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Drawing Projections

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Peter G. Shaw06/03/2014 14:45:40
1041 forum posts
44 photos

My thoughts - as someone with NO engineering drawing training. (Nor engineering training either for that matter.)

I have Tubal Cain's Workshop Drawing (WPS 13) which explains it all reasonably well. Tubal Cain describes 1st Angle as "Natural", First Angle" or "English" projection "because it is the way children instinctively draw things". He then names the other system as American, or "3rd Angle Projection." Later on, he says that he uses 1st Angle as he finds it almost instinctive. I have to say that I disagree with this as it makes most sense to me to show what I am looking at on the same side of what I am looking at (if that makes sense). Therefore I always use 3rd Angle.

My suggestion to anyone struggling with this would be to obtain Tubal Cain's book, and, provided you can adapt to your own system, Derek Brown's book "CAD For Model Engineers", WPS 29. Together these will provide the amateur (which most definiely includes me) with all the information the amateur needs.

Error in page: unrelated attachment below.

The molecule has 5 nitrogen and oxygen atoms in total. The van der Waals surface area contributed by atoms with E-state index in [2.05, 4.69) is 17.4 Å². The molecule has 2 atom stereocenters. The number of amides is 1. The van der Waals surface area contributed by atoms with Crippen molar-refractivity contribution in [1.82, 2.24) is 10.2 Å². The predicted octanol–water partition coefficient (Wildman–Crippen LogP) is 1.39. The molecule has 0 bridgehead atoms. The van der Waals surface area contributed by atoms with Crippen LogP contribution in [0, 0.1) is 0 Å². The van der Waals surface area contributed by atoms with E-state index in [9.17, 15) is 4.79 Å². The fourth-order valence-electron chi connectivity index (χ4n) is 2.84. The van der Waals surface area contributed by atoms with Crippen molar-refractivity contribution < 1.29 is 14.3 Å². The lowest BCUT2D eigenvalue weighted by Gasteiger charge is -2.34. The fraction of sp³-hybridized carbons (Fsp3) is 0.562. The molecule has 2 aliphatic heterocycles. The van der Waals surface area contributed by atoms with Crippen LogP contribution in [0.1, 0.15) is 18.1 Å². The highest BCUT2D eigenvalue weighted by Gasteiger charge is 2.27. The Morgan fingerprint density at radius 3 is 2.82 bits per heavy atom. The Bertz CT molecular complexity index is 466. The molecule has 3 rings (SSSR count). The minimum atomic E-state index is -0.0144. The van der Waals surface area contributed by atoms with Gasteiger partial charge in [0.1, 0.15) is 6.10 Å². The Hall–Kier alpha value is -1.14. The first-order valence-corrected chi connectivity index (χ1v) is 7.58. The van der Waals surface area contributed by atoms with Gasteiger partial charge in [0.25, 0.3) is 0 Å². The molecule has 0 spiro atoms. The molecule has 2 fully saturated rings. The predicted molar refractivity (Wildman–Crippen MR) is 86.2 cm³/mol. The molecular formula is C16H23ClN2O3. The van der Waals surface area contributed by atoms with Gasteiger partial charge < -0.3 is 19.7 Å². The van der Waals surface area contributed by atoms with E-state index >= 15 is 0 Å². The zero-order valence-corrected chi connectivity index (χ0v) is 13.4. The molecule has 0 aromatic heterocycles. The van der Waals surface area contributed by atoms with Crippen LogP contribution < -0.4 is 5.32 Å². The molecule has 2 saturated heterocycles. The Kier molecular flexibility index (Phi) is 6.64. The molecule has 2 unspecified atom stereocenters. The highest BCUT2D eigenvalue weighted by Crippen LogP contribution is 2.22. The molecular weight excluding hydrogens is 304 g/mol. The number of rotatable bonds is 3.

Peter G. Shaw

Jesse Hancock 120/01/2015 07:52:09
314 forum posts

This is a British thing. We never drop the old way of doing anything which includes driving on the left. Although I see quite a lot of women trying to usually while talking to passengers. So much for multi tasking.

We should have dropped inches, pounds weight and currency years ago but no lets complicate what should be easy. And for crying out loud don't start on thead sizes, theads clothes, or this thread.